1 Timothy 5:16
If any believing woman has dependent widows, she must assist them and not allow the church to be burdened, so that it can help the widows who are truly in need.
Sermons
Charity Ruled by WisdomA. Rowland, LL. B.1 Timothy 5:16
Further Directions as to the Support of WidowsT. Croskery 1 Timothy 5:16
Dealing with Certain Classes in the ChurchR. Finlayson 1 Timothy 5:1-16
There is here a return to the subject of private beneficence.

I. THE DUTY OF CHRISTIAN WOMEN TO SUPPORT THEIR WIDOWED RELATIVES. "If any woman that believes hath widows, let support be given to them." The allusion is probably to the younger widows, whose future would be very uncertain till, at least, they should marry. The apostle had already provided for the case of aged widows. It was the plain duty of relatives to watch over the welfare of the younger women, who might be sisters, sisters-in-law, or nieces. The apostle founds the duty upon the principle that the gospel has not superseded, but rather strengthened, the claims of kinship.

II. REASONS FOR THE DISCHARGE OF THIS PRIVATE DUTY. "And let not the Church be burdened, that it may relieve those that are widows indeed."

1. It would burden the Church greatly to increase the number of the pensioners on its generosity.

2. The exercise of private beneficence would allow a fuller provision to be made for those aged widows who were really friendless, homeless, and destitute. - T.C.







May relieve them that are widows indeed.
The first of these main principles of Church charity is —

I. THAT THOSE RECEIVED TO PERMANENT SUPPORT SHOULD BE ONLY SUCH AS ARE AGED OR WEAK. In the ninth verse we read, "Let not a widow be taken into the number under threescore years old"; or (as the R.V. more correctly has it) "Let none be enrolled as a widow under threescore years old." A woman over sixty in Asia Minor (though it would be otherwise in our healthier, cooler climate) could no longer work, nor do much for the Church either, except by her prayers and supplications (another proof that officials are not referred to). Widows thus infirm and aged were to receive constant and generous support. But nothing was to be done, even under the sacred name of charity, which would paralyse personal exertion or weaken the sense of responsibility in relatives and friends. Paul's second principle is this —

II. THAT THOSE WHOSE CHARACTER IS CHRISTIAN HAVE SPECIAL CLAIMS ON THE SUPPORT OF THE CHURCH. He is not referring here to the relief of distress which is the duty of every Christian, hut to the use of the charitable funds given by the Church for distribution among her members. How beautiful is the picture of the true Christian matron, as depicted by the few touches of this masterhand in verses 5 and 10. Think of her motherliness, one who has brought up her children aright. Very beautiful, too, are the thoughts suggested of her lowly, loving ministry. Entertaining strangers, for the Lord's sake; not necessarily because she was rich, but because she was kind.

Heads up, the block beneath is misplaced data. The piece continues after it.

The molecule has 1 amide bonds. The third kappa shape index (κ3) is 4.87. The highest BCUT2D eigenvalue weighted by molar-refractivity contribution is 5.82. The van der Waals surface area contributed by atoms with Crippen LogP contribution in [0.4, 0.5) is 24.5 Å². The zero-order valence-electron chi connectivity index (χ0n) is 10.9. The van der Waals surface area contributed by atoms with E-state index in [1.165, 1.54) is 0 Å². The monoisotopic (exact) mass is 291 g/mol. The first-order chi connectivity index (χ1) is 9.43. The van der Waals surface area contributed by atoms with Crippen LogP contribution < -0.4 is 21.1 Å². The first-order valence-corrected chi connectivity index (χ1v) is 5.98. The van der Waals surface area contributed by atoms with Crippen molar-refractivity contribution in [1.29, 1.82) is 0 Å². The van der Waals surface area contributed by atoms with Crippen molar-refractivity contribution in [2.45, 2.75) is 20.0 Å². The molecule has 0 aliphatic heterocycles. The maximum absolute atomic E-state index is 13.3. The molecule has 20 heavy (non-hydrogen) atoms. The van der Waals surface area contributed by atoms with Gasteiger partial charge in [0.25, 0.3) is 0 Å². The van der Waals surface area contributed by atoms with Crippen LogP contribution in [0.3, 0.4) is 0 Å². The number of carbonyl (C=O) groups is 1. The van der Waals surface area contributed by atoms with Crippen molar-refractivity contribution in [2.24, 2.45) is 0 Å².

III. The last principle which should guide us in the selection of those who may live on the charity of the Church is this, THAT THEY SHOULD BE REJECTED WHO WOULD BE MORALLY INJURED BY DEPENDING ON IT. At first sight the apostle seems rather hard upon the younger women; although it is evident from the 15th verse that he was not speaking from theory, but from actual and painful experience, and that some in the Church at Ephesus had already fallen into the evils to which he refers, having lost their first simple faith in Jesus Christ, and their former consecration to Him. He implies that ecclesiastical arrangements had aggravated their temptations, and he strongly urges that younger widows who might properly receive special help and solace for a time, ought not to be put on the roll of the Church for perpetual relief. His reason is given plainly enough. "They learn to be idle," says he, "wandering about from house to house; and not only idle, but tattlers also, and busybodies, speaking things which they ought not." Right as it was to support the aged and infirm, it would be morally injurious to support by charity these younger women. Idleness is always a fruitful parent of sins, of which gossip, meddlesomeness, and unprofitable talk are not the greatest; and the best preventive of this would be to throw Christian women as far as possible on their own resources, to let them take a good opportunity for settling in life, to exert themselves for their own maintenance, or to care for another household, as the brave and patient servants of Jesus Christ. Any one who knows the pernicious effects produced by ill-regulated charity, any one who reflects on the vices common to the idle classes of society, any one who has noticed the moral deterioration of young people who have nothing to do but to while away their time, will thank God for these wise counsels.

(A. Rowland, LL. B.)

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